OPINION: How LGBTQ students carry on after being disowned

Illustration

David Mesquita

Illustration

Kayla Merritt, Reporter

To all the LGBTQ students here at CSUN, if you came home any night this week after school and cried because you lost so many people you wanted to share your accomplishments with, I just want to tell you that you aren’t alone. I did too.

Over the past few weeks of my first semester here, I have been feeling so much melancholy, sorrow and trauma bubbling up. Last night it finally all boiled over. This week I had accomplished so much and all I wanted to do was share it with my family. But they’re gone. The trauma of being disowned by my family hit me in the chest harder than it has in a while. I cried and I’m still crying.

If you’re not sure when you are going to stop crying too, then you aren’t alone because I’m not sure when I’ll stop either.

We LGBTQ students who have lost our families have to carry a heavy burden along with the stress of being students. According to BestColleges.com, 92% of LGBTQ students say their mental health has negatively affected some part of their experience at college. If that statistic surprises you, then I ask you to consider this: If you have been disowned by your parents, then filling out your FAFSA as a dependent student has become a nightmare. You may be part of the 40% of homeless youth who identify as LGBTQ.

But I think beyond all those horrifying things, the greatest pain in being a disowned LGBTQ student is knowing that everything from your college acceptance letter to your graduation ceremony is not going to be shared with the people who claimed to have unconditional love for you.

I’m a nonbinary trans femme who came out as a teenager and lost nearly everyone. My dad died unexpectedly before I had the opportunity to come out to him. My mom fluctuated between phases of being very supportive and being incredibly abusive. Right now, we’ve landed on supportive, but she doesn’t live here and getting a hold of her on the phone or getting her to respond to a text is incredibly difficult.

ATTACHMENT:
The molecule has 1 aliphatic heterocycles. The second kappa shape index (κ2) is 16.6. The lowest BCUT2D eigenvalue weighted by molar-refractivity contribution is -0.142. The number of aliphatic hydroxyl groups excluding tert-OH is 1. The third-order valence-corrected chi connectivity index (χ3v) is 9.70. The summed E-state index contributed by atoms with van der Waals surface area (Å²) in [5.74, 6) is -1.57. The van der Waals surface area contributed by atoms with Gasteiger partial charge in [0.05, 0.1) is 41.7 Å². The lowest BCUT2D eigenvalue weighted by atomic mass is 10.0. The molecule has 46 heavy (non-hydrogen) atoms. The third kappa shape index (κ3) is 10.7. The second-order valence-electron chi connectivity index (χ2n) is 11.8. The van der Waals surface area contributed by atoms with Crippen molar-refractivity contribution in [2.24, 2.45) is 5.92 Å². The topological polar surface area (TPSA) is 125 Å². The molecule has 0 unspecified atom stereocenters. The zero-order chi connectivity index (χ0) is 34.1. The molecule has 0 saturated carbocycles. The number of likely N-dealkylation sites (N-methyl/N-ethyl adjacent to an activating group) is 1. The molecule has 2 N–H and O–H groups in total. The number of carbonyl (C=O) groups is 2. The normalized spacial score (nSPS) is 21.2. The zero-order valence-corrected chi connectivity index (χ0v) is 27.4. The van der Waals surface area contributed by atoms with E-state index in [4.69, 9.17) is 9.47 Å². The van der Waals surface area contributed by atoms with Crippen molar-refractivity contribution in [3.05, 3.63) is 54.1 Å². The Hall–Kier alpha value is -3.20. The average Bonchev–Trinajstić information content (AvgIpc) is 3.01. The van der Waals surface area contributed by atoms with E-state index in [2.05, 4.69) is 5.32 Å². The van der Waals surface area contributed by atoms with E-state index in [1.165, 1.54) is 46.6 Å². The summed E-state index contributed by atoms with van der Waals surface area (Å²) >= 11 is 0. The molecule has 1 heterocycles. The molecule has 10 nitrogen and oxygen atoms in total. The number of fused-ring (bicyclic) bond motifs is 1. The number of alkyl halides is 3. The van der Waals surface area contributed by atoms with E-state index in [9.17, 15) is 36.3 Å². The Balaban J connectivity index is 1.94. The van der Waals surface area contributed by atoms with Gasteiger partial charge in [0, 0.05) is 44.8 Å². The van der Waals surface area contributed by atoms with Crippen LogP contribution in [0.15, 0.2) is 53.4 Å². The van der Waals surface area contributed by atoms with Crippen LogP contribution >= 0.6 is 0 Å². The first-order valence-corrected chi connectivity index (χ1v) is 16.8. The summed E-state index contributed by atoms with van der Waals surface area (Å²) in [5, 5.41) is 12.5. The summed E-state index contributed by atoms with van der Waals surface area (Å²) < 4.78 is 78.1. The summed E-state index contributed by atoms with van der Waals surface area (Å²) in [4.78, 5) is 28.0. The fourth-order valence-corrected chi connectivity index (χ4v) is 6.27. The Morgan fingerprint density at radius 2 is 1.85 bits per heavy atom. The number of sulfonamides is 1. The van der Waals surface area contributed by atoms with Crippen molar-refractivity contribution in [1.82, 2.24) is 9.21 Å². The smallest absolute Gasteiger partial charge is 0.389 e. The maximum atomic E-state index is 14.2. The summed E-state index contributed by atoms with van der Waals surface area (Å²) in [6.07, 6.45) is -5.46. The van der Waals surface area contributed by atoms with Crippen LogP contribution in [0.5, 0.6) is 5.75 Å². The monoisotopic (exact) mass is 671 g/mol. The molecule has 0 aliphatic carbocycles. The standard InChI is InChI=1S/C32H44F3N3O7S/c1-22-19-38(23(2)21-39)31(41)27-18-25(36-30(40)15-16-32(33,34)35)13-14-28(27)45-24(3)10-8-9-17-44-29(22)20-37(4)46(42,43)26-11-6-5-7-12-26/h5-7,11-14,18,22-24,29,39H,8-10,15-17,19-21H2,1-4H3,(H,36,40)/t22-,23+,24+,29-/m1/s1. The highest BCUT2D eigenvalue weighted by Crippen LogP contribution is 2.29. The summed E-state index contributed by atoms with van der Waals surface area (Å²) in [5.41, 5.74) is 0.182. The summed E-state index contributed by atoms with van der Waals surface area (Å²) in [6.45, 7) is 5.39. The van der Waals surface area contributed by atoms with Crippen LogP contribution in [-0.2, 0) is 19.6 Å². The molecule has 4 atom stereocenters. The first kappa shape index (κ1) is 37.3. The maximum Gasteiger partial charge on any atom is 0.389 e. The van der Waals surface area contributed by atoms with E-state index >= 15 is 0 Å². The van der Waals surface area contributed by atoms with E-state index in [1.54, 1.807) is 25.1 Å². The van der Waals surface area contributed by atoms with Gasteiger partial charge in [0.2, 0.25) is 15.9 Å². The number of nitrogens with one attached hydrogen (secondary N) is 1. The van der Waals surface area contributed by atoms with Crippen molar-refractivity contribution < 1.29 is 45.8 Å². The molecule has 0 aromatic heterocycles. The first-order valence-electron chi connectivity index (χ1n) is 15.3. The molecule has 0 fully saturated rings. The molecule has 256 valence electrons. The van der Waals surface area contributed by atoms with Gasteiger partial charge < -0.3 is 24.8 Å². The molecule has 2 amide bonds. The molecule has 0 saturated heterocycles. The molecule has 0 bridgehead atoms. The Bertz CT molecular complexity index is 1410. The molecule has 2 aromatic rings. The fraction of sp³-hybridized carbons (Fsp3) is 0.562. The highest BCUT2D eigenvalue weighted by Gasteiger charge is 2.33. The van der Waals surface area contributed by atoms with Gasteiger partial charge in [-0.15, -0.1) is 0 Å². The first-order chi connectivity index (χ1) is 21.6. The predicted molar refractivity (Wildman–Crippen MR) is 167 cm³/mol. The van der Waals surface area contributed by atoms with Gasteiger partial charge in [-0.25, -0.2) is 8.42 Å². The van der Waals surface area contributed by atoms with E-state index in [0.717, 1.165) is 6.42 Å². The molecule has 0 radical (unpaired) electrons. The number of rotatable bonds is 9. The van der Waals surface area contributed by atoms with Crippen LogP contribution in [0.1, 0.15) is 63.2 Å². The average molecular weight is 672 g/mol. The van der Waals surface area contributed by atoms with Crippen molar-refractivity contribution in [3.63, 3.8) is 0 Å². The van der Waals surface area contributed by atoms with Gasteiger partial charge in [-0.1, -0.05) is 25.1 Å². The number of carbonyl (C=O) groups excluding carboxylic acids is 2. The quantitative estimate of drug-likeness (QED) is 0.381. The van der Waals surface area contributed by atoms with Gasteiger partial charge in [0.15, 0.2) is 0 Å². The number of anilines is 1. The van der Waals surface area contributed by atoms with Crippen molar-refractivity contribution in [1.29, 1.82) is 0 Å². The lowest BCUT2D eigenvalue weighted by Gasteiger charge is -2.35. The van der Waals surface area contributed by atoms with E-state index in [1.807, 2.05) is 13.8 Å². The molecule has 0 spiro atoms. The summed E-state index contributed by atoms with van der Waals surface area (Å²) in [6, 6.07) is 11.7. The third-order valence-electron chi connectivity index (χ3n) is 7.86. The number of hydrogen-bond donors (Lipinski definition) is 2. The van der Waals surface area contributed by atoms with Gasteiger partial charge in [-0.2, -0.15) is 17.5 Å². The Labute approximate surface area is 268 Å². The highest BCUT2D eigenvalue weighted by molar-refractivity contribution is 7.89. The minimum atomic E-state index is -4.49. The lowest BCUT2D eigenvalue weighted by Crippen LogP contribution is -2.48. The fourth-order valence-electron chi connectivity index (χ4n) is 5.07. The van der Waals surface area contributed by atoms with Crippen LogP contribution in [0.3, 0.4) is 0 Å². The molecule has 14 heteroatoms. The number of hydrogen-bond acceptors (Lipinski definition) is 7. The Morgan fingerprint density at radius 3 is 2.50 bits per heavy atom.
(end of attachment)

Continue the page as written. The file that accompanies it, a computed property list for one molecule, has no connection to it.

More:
The biggest loss of coming out was my grandparents, who practically raised me. They refused to accept me and treated me like I committed the worst act against them possible. Both of them died a few years ago, so there’s no chance at reconciling with them. There’s no chance at reconciliation with my aunt and uncle either, who refuse to acknowledge my existence in any way. So, I’m left with one parent who barely talks to me for reasons I’m not quite sure of. My family was very close before I came out to them, so this loss weighs heavily on me.

Along with the burden of being a traumatized LGBTQ student, I also must find my own family again through school. Now I’m very fortunate to have a loving girlfriend I live with and have a peaceful relationship with. But it still doesn’t completely heal the pain that my family throwing me away caused me. To do that, I must open myself up at school and let myself be vulnerable.

I’m letting myself be vulnerable right now writing this because I’m tired of spending holidays lonely. I want to have people to share my accomplishments with. I want to have a family cheering me on when I graduate. I want to be an aunt to someone’s child and when I’m on my deathbed know that I had a beautiful family that I spent the best years of my life with.

So along with the stress of getting good grades and making it to class on time, I also must shift my trauma aside as much as possible and open my wounded heart a little. I think you might have to do the same thing, my heartbroken darling.

We LGBTQ individuals deserve a family. We deserve to have a mom and dad, sisters and brothers, and we don’t deserve to lose them for any reason. So, while you’re crying, know I’m crying with you. But let’s also try to pick ourselves up. Let’s try to thaw our frozen hearts just a little bit and be open to love.

I think no matter what has happened to me that there are good people in the world and lots of them go to our school. They would love to hear from you about how good you did at school, how many friends you made, what sorority or fraternity you joined, and how much your hard work has blossomed into something beautiful.

So, let’s cry together because we have the right to feel this hurt. But the next day you’re at school try to smile at someone new. That person might be the first one to be part of your new family.